Can Alarm Dealers Survive the Battle to Control the Home?

What are the major adoption hurdles for the commercial space?

I don’t know that there are any major hurdles for adoption in the commercial space; it so happens that the focus of our partners has been residential and SMB. Z-Wave is optimized for local networks, with 232 or fewer devices, roughly 10,000 square feet or less. When it is used in large building control applications it is almost always tied together with some other technology or technologies. An example is the Wynn Hotel in Las Vegas. There are over 65,000 Z-Wave devices in that one structure, with each guest room having its own Z-Wave network. These individual networks are tied into a whole building control solution by using several other networking technologies. Z-Wave was chosen for the guest rooms because the products were available and because each room could be
retrofitted in about four hours, which obviously minimized cost and disruption.

What is the impact of wireless technology on a product’s energy consumption?

If it is done right, the additional energy required to communicate via a wireless technology is orders of magnitude lower than the energy used for its local operation. In instances where battery life is impractical, it is because the wrong wireless technology is being used. For example, Wi-Fi has great bandwidth but more than is needed for control and monitoring, hence a waste of power draw. Additionally, when a system is poorly designed so that the battery-operated devices are polled too frequently, you get less-than-ideal results.  

Within Z-Wave certification standards, we mandate that best practices be used, ensuring the maximum battery life for all device types. Z-Wave has one of the industry’s lowest power consumptions for its given bandwidth and range. Z-Wave uses low-powered radios combined with mesh networking to get extended battery life, whole-house coverage, and built-in fault tolerance. These are features that have been optimized for this application space over the past 12 years.

Homeowners increasingly have the ability to remotely control devices like thermostats, door locks, security lighting, gate operators, as well as view video camera feeds. What do you see on the horizon as far as increased functionality and feature sets for home automation and security?

One of the trends I see coming that excites me is the ability for the control and monitoring system to learn what is “normal” and to provide alerts based on abnormal conditions. One example would be if a yard gate opens in the middle of the day. If it has never done that before it’s an event that merits a notification, so the system shoots out an SMS alert. If it isn’t OK, the homeowner has been duly notified; if it is OK, the homeowner just indicates this back to the system with a quick response to the SMS. No programming is required, and the system gets more intelligent and valuable over time.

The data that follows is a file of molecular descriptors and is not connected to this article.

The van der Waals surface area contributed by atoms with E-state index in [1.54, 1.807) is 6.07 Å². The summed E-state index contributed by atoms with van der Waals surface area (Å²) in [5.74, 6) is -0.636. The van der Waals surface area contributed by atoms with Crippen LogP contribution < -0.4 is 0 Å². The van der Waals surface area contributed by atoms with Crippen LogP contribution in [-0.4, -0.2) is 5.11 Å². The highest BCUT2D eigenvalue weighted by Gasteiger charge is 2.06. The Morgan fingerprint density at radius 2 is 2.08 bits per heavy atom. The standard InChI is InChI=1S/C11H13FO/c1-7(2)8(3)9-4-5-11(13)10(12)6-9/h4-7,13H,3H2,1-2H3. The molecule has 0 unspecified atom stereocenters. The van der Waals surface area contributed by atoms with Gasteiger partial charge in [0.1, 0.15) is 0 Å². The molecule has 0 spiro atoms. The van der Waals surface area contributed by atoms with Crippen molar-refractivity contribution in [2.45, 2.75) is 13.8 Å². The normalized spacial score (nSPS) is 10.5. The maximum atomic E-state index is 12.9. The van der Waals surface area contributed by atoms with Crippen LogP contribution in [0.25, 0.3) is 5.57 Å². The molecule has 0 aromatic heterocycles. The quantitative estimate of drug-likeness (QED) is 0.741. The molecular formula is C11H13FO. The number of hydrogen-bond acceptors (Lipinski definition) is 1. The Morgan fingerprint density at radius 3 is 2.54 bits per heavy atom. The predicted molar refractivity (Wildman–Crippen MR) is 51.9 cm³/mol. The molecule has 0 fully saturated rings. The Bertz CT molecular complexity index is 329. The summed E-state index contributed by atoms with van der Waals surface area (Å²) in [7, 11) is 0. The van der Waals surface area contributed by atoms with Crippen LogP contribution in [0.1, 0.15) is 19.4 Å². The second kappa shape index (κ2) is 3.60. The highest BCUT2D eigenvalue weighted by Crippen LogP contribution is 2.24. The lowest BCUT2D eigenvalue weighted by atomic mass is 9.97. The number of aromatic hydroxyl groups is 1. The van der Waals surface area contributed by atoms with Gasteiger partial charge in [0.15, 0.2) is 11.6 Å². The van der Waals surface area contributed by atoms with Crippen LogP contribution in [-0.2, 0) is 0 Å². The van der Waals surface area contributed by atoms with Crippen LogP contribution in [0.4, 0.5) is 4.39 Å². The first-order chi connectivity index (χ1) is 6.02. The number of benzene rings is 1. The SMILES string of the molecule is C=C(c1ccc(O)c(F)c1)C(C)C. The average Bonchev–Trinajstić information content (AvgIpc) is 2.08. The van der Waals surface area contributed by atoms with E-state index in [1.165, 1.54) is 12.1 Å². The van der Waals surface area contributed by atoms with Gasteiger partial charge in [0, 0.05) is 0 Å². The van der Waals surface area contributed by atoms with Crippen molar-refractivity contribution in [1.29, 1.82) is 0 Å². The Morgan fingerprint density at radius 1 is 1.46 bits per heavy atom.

Who would give up all this learning to save a few bucks in a changeover? This is also a great feature when monitoring an elderly person remotely. The front door has been open for four hours, or the temperature is 20°  cooler than it typically is, so the system sends an SMS. Again, no programming would be required; just a change in pattern followed by confirmation.

Data/cyber security is a big concern with any physically accessible wireless network. How is Z-Wave protected in this regard?

In this particular area, virtually all technologies including Z-Wave are using industry standard AES128 encryption algorithms to secure the data payloads.

Would you like to share any other thoughts on the future of the connected home and the market opportunities that will be available to installing service providers?

My view — and it seems to be the market view as well — is that customers and providers should focus on interoperable solutions, so that nobody gets locked into proprietary solutions that are risky from a sustainability perspective, and are often more expensive. There is security in numbers. With a technology solution like Z-Wave, there are multiple suppliers for each system component, and where interoperability is assured via a stringent certification process.

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About the Author


Although Bosch’s name is quite familiar to those in the security industry, his previous experience has been in daily newspaper journalism. Prior to joining SECURITY SALES & INTEGRATION in 2006, he spent 15 years with the Los Angeles Times, where he performed a wide assortment of editorial responsibilities, including feature and metro department assignments as well as content producing for Bosch is a graduate of California State University, Fresno with a degree in Mass Communication & Journalism. In 2007, he successfully completed the National Burglar and Fire Alarm Association’s National Training School coursework to become a Certified Level I Alarm Technician.

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